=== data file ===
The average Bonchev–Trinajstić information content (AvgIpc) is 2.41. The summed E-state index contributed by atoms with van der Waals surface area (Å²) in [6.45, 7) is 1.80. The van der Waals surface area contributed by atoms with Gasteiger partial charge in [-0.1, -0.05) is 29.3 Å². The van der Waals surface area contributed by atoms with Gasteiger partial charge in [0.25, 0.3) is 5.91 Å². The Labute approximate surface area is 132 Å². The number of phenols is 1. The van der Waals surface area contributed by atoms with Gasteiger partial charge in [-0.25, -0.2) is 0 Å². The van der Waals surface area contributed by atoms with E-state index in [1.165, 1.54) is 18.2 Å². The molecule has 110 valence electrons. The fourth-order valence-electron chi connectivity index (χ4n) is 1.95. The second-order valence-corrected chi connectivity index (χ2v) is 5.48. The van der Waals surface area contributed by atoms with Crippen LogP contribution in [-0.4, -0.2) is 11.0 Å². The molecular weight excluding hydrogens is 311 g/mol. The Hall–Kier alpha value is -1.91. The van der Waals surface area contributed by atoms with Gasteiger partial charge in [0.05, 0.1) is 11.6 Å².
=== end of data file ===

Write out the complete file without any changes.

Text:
The average Bonchev–Trinajstić information content (AvgIpc) is 2.41. The summed E-state index contributed by atoms with van der Waals surface area (Å²) in [6.45, 7) is 1.80. The van der Waals surface area contributed by atoms with Gasteiger partial charge in [-0.1, -0.05) is 29.3 Å². The van der Waals surface area contributed by atoms with Gasteiger partial charge in [0.25, 0.3) is 5.91 Å². The Labute approximate surface area is 132 Å². The number of phenols is 1. The van der Waals surface area contributed by atoms with Gasteiger partial charge in [-0.25, -0.2) is 0 Å². The van der Waals surface area contributed by atoms with E-state index in [1.165, 1.54) is 18.2 Å². The molecule has 110 valence electrons. The fourth-order valence-electron chi connectivity index (χ4n) is 1.95. The second-order valence-corrected chi connectivity index (χ2v) is 5.48. The van der Waals surface area contributed by atoms with Crippen LogP contribution in [-0.4, -0.2) is 11.0 Å². The molecular weight excluding hydrogens is 311 g/mol. The Hall–Kier alpha value is -1.91. The van der Waals surface area contributed by atoms with Gasteiger partial charge in [0.05, 0.1) is 11.6 Å².